Undeclared Allergen Incident & Investigation Protocol Guidelines & checklists for allergen investigations at retail/foodservice, manufacturing and food import businesses



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Undeclared Allergen Incident & Investigation Protocol
Guidelines & checklists for allergen investigations at retail/foodservice, manufacturing and food import businesses

Implementation Subcommittee for Food Regulation

March 2015

Disclaimer


The information presented here is distributed by ISFR for and on behalf of FRSC and is presented as an information source only.

The information is provided solely on the basis that readers will be responsible for making their own assessment of the matters presented herein and are advised to verify all relevant representations, statements and information. The information does not constitute legal or professional advice and should not be relied upon as such. Formal advice from appropriate advisers should be sought in particular matters.

ISFR does not accept liability to any person for the information or advice provided in the document, or incorporated into it by reference or for loss or damages incurred as a result of reliance upon the material contained herein. In no event shall ISFR be liable (including liability for negligence) for any damages (including without limitation, direct, indirect, punitive, special or consequential) whatsoever arising out of a person’s use of, access to or inability to use or access the document.


Contents Page


1PURPOSE 3

2SCOPE 3

3DEFINITIONS 3

4REFERENCES 3

5INTRODUCTION 4

5.1Food Allergy 4

5.2REQUIREMENTs OF the food standards code 5

6PROCEDURES 6

6.1Assess Food Allergen Complaint 6

6.2Investigation 7

6.3Action and outcome 9




Undeclared Food Allergen Incident & Investigation

1PURPOSE

The purpose of this document is to provide procedures for investigating and reporting of consumer complaints of undeclared food allergens supplementary to standard food investigation protocols.



2SCOPE

This protocol covers the requirements of the Australia New Zealand Food Standards Code (the Code) in relation to allergen control, guidelines for the investigation of food allergen complaints, and checklists for allergen investigations.



3DEFINITIONS





anaphylaxis

a serious allergic reaction that is rapid in onset, usually within 2 hours of exposure to the triggering agent, and may cause death

food allergy

adverse immune reaction to food proteins

investigation

an examination of circumstances including the use of statutory powers to determine a contravention of legislation



4REFERENCES

Australia New Zealand Food Standards Code


Australian Society of Clinical Immunology and Allergy Inc. (2013) Allergy and Immune Diseases in Australia (AIDA) Report 2013
Australian Society of Clinical Immunology and Allergy Inc. (2013) ASCIA Health Professional Information Paper: Nutritional Management of Food Allergy
European Food Safety Authority (2014) Scientific Opinion on the evaluation of allergenic foods and food ingredients for labelling purposes. Accessible: http://www.efsa.europa.eu/en/consultations/call/140523.pdf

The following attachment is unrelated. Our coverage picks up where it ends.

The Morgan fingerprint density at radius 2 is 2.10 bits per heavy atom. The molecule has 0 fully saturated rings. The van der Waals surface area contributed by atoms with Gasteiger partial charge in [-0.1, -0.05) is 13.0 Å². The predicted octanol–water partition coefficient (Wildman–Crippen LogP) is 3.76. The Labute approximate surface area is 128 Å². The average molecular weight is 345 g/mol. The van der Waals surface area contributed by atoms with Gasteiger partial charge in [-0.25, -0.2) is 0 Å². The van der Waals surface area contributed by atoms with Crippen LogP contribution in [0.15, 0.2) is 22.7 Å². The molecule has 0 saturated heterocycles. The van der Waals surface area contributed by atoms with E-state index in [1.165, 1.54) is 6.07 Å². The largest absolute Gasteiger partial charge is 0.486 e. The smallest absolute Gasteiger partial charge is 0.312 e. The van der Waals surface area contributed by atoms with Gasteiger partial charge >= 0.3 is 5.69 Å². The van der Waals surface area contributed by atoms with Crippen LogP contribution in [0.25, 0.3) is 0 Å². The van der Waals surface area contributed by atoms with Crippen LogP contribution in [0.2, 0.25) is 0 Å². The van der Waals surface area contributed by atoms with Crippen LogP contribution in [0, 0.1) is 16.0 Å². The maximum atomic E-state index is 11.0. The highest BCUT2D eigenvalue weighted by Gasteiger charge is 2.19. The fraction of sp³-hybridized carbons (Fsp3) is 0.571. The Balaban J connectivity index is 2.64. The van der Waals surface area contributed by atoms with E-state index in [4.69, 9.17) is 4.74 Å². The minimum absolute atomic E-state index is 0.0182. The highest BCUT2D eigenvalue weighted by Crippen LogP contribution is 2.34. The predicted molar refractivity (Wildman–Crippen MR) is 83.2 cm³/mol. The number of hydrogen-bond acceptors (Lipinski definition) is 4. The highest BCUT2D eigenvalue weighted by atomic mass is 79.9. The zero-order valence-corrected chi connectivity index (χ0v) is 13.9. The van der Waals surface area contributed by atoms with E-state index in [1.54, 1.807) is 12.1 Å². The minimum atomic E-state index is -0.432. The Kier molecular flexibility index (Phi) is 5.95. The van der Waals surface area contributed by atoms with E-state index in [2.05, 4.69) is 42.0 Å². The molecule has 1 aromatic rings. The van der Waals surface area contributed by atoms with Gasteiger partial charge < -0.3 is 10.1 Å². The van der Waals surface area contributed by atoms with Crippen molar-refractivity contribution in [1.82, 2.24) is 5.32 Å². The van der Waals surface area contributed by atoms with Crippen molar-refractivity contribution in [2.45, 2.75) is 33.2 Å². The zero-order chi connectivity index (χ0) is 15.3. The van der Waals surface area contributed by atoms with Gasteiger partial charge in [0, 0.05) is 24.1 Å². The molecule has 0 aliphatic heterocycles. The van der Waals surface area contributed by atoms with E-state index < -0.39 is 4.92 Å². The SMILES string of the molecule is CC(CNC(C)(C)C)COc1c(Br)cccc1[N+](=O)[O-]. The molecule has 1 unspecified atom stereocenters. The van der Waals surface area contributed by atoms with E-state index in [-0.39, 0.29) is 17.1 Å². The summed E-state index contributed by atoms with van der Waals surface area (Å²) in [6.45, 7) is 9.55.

Fitzharris, P. & Ameratunga, R. (2007). Food allergy. New Zealand Family Physicians, 34(3), 202-206.
Food Standards Australia New Zealand. (2010). Review of the regulatory management of food allergens, FSANZ, Canberra.
Food Standards Australia New Zealand. (2004). Quantitative Consumer Survey on Allergen Labelling: Benchmark 2003 – NFO Donovan Research Report, FSANZ, Canberra.

5INTRODUCTION

5.1Food Allergy

Food allergy is an important health issue due to the potential for severe and life threatening reactions. Rigorous declaration requirements are considered the most appropriate risk management option for food allergens since even small amounts of the allergen may trigger allergic reactions. Australia and New Zealand were among the first countries to recognise the need to regulate food allergens with the introduction, in 2002, of mandatory declaration requirements in the Code.


Food allergy is estimated to occur in 10% of Australian infants, 4 to 8% of children under five years of age, and around 2% of the adult population. Most food allergy cases are caused by an adverse immune reaction (hypersensitivity) to certain food proteins. Allergy to food can be classified by their immune mechanism:

  • immunoglobulin E (IgE)-mediated,

  • non-IgE mediated, and

  • mixed IgE and non-IgE mediated

Once an individual develops IgE-mediated sensitivity to a certain food protein, the presence of allergen can cause life-threatening anaphylactic reactions. It is important to note that intolerance to food is not an IgE-mediated immune response and does not cause anaphylaxis. Coeliac disease is an autoimmune disease that is neither an allergy nor intolerance.
The Code sets out labelling requirements for certain foods that commonly cause adverse reactions related to allergy, intolerance or autoimmune conditions. Common causes of IgE-mediated allergies are wheat, milk and milk products, eggs, peanuts, tree-nuts, soy, fish and shellfish. Gluten, which can be found in certain cereals, triggers symptoms in individuals suffering from Coeliac disease. Symptoms of Coeliac disease can be severe but generally not life threatening. Gluten-containing cereals include wheat, rye, barley, oats, spelt and their hybridised strain. The Code also recognises bee pollen, royal jelly and added sulphites (≥10mg/g) in food as potential causes of adverse reactions in sensitive populations.



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